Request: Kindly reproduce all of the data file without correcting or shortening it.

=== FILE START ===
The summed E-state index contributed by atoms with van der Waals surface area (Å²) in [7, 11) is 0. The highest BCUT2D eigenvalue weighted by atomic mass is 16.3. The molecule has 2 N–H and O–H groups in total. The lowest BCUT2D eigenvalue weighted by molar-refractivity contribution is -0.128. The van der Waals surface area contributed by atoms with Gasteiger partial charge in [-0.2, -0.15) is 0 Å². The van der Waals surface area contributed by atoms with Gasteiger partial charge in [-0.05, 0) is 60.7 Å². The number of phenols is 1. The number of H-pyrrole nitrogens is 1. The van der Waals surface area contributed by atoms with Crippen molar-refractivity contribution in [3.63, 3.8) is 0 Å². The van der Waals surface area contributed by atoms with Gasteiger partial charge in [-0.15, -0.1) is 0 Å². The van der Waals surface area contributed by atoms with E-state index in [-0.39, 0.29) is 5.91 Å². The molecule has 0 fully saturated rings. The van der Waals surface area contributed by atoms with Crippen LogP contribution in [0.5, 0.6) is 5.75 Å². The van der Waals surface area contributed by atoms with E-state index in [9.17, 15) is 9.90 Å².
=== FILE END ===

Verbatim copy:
The summed E-state index contributed by atoms with van der Waals surface area (Å²) in [7, 11) is 0. The highest BCUT2D eigenvalue weighted by atomic mass is 16.3. The molecule has 2 N–H and O–H groups in total. The lowest BCUT2D eigenvalue weighted by molar-refractivity contribution is -0.128. The van der Waals surface area contributed by atoms with Gasteiger partial charge in [-0.2, -0.15) is 0 Å². The van der Waals surface area contributed by atoms with Gasteiger partial charge in [-0.05, 0) is 60.7 Å². The number of phenols is 1. The number of H-pyrrole nitrogens is 1. The van der Waals surface area contributed by atoms with Crippen molar-refractivity contribution in [3.63, 3.8) is 0 Å². The van der Waals surface area contributed by atoms with Gasteiger partial charge in [-0.15, -0.1) is 0 Å². The van der Waals surface area contributed by atoms with E-state index in [-0.39, 0.29) is 5.91 Å². The molecule has 0 fully saturated rings. The van der Waals surface area contributed by atoms with Crippen LogP contribution in [0.5, 0.6) is 5.75 Å². The van der Waals surface area contributed by atoms with E-state index in [9.17, 15) is 9.90 Å².